Join CDF Team Gluten-Free
Can I use the Celiac Disease Foundation Logo to Promote my Event or Product?
Team Gluten-Free members are not allowed to use the Celiac Disease Foundation logo on their materials. Celiac Disease Foundation holds several large-scale events each year that are organized by the Celiac Disease Foundation staff, and does not want the public to perceive that Team Gluten-Free events or product sales are Foundation-sponsored. By using the Team Gluten-Free logo instead of the Celiac Disease Foundation logo, it is clear that the member is a part of Team Gluten-Free, supporting the Foundation, but that the event is not a Foundation-sponsored event.
I want to make a credit card gift, but I don’t want to submit my information through the Internet.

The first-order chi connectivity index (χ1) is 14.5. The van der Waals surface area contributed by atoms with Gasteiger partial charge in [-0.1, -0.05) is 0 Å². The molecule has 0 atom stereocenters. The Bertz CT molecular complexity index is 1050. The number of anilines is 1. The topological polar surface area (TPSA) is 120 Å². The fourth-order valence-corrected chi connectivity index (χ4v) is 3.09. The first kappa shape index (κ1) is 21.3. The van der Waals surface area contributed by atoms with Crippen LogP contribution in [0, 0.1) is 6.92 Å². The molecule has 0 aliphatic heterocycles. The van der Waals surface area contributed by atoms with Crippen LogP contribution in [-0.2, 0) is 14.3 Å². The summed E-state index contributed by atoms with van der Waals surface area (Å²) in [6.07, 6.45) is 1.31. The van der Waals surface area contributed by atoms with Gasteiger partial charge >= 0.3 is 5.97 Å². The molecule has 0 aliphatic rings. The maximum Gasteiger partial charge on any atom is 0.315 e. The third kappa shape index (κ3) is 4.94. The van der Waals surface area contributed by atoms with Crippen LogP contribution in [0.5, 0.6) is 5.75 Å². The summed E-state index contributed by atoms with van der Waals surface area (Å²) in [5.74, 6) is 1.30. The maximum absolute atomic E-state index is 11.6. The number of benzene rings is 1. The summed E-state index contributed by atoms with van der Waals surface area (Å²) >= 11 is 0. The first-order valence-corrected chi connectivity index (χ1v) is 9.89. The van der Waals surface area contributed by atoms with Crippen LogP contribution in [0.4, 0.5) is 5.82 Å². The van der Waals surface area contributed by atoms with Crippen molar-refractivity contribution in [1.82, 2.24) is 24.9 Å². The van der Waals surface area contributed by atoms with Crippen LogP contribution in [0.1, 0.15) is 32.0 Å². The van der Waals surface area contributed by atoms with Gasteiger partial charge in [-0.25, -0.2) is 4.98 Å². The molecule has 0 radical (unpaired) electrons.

While Celiac Disease Foundation offers a secure website at celiac.org/donate, you may also make a gift via phone or mail. To make a gift by phone, please call (818) 716-1513, x104 Or, you can mail a check to us at: Celiac Disease Foundation, 20350 Ventura Blvd., Ste. 240, Woodland Hills, CA 91364.
Does the Celiac Disease Foundation sell, rent or share donor information (e.g., mailing and e-mail addresses and phone numbers) to other agencies?
The privacy of our donors is very important to us and we do not share or sell this information.
Does the Celiac Disease Foundation issue tax receipts?
Yes. The Celiac Disease Foundation is a 501(c)3 nonprofit, tax-exempt organization designated by the Internal Revenue Code. When you contribute over $5 to the Foundation, you will receive a charitable tax receipt for income tax purposes. Our tax ID number is 95-4310830. For all other donations, your canceled check or credit card statement can serve as record of your donation.